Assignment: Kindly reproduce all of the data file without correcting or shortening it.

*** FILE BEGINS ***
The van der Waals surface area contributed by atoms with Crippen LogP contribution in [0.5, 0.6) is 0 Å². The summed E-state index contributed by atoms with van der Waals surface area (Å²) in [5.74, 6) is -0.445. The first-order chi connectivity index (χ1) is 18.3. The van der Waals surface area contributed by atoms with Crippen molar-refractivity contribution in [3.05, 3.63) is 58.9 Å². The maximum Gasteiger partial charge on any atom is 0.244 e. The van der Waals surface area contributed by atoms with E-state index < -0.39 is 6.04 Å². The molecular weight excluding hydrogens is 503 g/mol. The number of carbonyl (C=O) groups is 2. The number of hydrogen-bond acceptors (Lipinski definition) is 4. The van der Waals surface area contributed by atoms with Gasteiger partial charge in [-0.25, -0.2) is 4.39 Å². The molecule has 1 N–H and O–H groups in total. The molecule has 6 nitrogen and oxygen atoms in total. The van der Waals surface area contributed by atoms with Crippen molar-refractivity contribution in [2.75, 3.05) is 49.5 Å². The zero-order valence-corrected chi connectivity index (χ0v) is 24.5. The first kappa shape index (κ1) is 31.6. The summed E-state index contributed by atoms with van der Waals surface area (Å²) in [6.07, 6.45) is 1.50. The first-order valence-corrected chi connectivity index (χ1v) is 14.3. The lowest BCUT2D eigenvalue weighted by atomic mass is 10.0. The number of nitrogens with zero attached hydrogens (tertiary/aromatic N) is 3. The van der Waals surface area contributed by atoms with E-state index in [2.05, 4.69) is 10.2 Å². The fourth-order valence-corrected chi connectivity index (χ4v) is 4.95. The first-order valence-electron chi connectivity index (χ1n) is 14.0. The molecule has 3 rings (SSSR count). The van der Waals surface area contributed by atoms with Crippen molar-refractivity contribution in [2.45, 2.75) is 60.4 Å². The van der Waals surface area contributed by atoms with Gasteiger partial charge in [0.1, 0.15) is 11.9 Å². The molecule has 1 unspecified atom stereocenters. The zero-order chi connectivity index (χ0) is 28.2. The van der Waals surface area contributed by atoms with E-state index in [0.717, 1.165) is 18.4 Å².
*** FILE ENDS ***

The van der Waals surface area contributed by atoms with Crippen LogP contribution in [0.5, 0.6) is 0 Å². The summed E-state index contributed by atoms with van der Waals surface area (Å²) in [5.74, 6) is -0.445. The first-order chi connectivity index (χ1) is 18.3. The van der Waals surface area contributed by atoms with Crippen molar-refractivity contribution in [3.05, 3.63) is 58.9 Å². The maximum Gasteiger partial charge on any atom is 0.244 e. The van der Waals surface area contributed by atoms with E-state index < -0.39 is 6.04 Å². The molecular weight excluding hydrogens is 503 g/mol. The number of carbonyl (C=O) groups is 2. The number of hydrogen-bond acceptors (Lipinski definition) is 4. The van der Waals surface area contributed by atoms with Gasteiger partial charge in [-0.25, -0.2) is 4.39 Å². The molecule has 1 N–H and O–H groups in total. The molecule has 6 nitrogen and oxygen atoms in total. The van der Waals surface area contributed by atoms with Crippen molar-refractivity contribution in [2.75, 3.05) is 49.5 Å². The zero-order valence-corrected chi connectivity index (χ0v) is 24.5. The first kappa shape index (κ1) is 31.6. The summed E-state index contributed by atoms with van der Waals surface area (Å²) in [6.07, 6.45) is 1.50. The first-order valence-corrected chi connectivity index (χ1v) is 14.3. The lowest BCUT2D eigenvalue weighted by atomic mass is 10.0. The number of nitrogens with zero attached hydrogens (tertiary/aromatic N) is 3. The van der Waals surface area contributed by atoms with E-state index in [2.05, 4.69) is 10.2 Å². The fourth-order valence-corrected chi connectivity index (χ4v) is 4.95. The first-order valence-electron chi connectivity index (χ1n) is 14.0. The molecule has 3 rings (SSSR count). The van der Waals surface area contributed by atoms with Crippen molar-refractivity contribution in [2.45, 2.75) is 60.4 Å². The van der Waals surface area contributed by atoms with Gasteiger partial charge in [0.1, 0.15) is 11.9 Å². The molecule has 1 unspecified atom stereocenters. The zero-order chi connectivity index (χ0) is 28.2. The van der Waals surface area contributed by atoms with E-state index in [0.717, 1.165) is 18.4 Å².